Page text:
Tuesday, August 27, 2013

Happy Sad

T was home for a visit for a long weekend. The visit was pre-arranged, and it was just going to be a fun one. But five days before he was to arrive, I got a call. He was sobbing and couldn't speak. Eventually, it emerged that his younger brother (we'll call him "E") who is disabled, and has been on probation for two years now, had gotten into a fight, and was headed back to court and had cut himself in an agony of frustration. This is the latest chapter in a gut-wrenchingly tragic childhood for E. T managed to reach his brother's case worker and arranged a visit. So that's what we did on his weekend at home.

It was a happy/sad day of a sort of which we've had several over the years. The circumstances could not have been more distressing. The probation facility where E lives is harsh: a county facility (known as a "camp" though it's in a far-from-idyll industrial inner-city neighborhood) where children come and go in orange jumpsuits, with their ankles and wrists in shackles. It is, in short, a prison. E is obviously disabled, with a long, long history of special education and intensive mental health services, and yet his "crimes" (all of them panicked acts of self-defense as he's made his way through various foster, and then probation, group homes) have led him to spend nearly two years now in probation department custody. He is easily led, a frequent target of bullies. He is trapped in a downward spiral, as his weak capacity for self-control mitigates against "working his program" to the satisfaction of the authorities. He is also a clown, and he has the most beautiful singing voice I've ever heard in person. You could go crazy thinking about it.

T and I went in together, and the visit was supervised by E's therapist. T, who is "parentified" to use the clinical term, launched into his usual bossy lecture, posturing as an expert advisor to his brother, his nervousness and sadness adding to his agitated energy. But E loves T so dearly, and he is protected by a supreme sense of humor. At one point, he got restless from being lectured and rolled his eyes. "I think what T is trying to say is that he loves you," I offered. His laugh of recognition lit up the room.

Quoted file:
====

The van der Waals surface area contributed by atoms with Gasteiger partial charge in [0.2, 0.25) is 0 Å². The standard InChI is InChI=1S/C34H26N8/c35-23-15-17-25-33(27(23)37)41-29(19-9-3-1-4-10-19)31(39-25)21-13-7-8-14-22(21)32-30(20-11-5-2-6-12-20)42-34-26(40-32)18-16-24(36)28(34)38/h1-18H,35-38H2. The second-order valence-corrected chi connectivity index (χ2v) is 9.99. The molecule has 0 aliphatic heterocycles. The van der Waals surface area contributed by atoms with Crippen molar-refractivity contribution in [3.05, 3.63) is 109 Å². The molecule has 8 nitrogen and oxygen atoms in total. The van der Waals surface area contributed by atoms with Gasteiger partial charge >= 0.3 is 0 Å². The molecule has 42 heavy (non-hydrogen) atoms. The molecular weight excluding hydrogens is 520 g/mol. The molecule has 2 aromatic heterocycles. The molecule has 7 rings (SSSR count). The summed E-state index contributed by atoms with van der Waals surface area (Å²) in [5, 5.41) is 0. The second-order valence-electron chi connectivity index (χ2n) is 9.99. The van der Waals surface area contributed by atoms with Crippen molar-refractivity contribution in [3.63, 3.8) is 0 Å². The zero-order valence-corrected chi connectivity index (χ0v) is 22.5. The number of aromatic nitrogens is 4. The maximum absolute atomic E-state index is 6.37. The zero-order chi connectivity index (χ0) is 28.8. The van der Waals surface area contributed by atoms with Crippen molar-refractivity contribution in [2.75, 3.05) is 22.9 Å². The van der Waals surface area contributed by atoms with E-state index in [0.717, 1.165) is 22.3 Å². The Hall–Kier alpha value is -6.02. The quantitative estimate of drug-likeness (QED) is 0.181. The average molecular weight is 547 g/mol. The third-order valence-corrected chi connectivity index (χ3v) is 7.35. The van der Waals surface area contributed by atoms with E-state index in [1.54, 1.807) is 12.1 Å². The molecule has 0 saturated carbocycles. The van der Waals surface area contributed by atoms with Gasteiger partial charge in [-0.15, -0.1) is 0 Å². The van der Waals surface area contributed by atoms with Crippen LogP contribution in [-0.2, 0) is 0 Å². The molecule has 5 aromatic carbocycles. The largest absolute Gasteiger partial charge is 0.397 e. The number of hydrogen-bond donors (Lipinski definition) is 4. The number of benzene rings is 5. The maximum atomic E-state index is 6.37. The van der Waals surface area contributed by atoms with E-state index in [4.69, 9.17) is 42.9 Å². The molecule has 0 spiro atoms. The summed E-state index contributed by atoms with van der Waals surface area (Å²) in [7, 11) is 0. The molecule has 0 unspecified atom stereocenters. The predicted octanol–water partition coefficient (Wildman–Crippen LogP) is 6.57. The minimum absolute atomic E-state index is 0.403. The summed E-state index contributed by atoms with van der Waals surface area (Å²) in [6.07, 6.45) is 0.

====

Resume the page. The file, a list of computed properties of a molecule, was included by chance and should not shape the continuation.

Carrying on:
The boys visited for over an hour, until the therapist said she had to sign off. E asked if he could sing us a song before we left. At first, he was shy, and T was embarrassed. We stumbled through a Temptations song. Then E stood up, in order to sing better. He asked us to give him some rhythm by snapping our fingers. Then he sang a version of "Lean on Me" so beautiful, the self-consciousness of both boys evaporated on the spot. T dropped the pretense of adulthood and rocked to the rhythm and sang along softly.

E is one of those unusual people whose physical and social awkwardness disappears completely in the grip of his gift. It was like watching an amphibian that lurches on land slip into the water to reveal a fluid, graceful second self. That was how we ended the visit. T squirmed and chattered with relief all the way home. He saw and heard E's soul, intact and it made him whole again.
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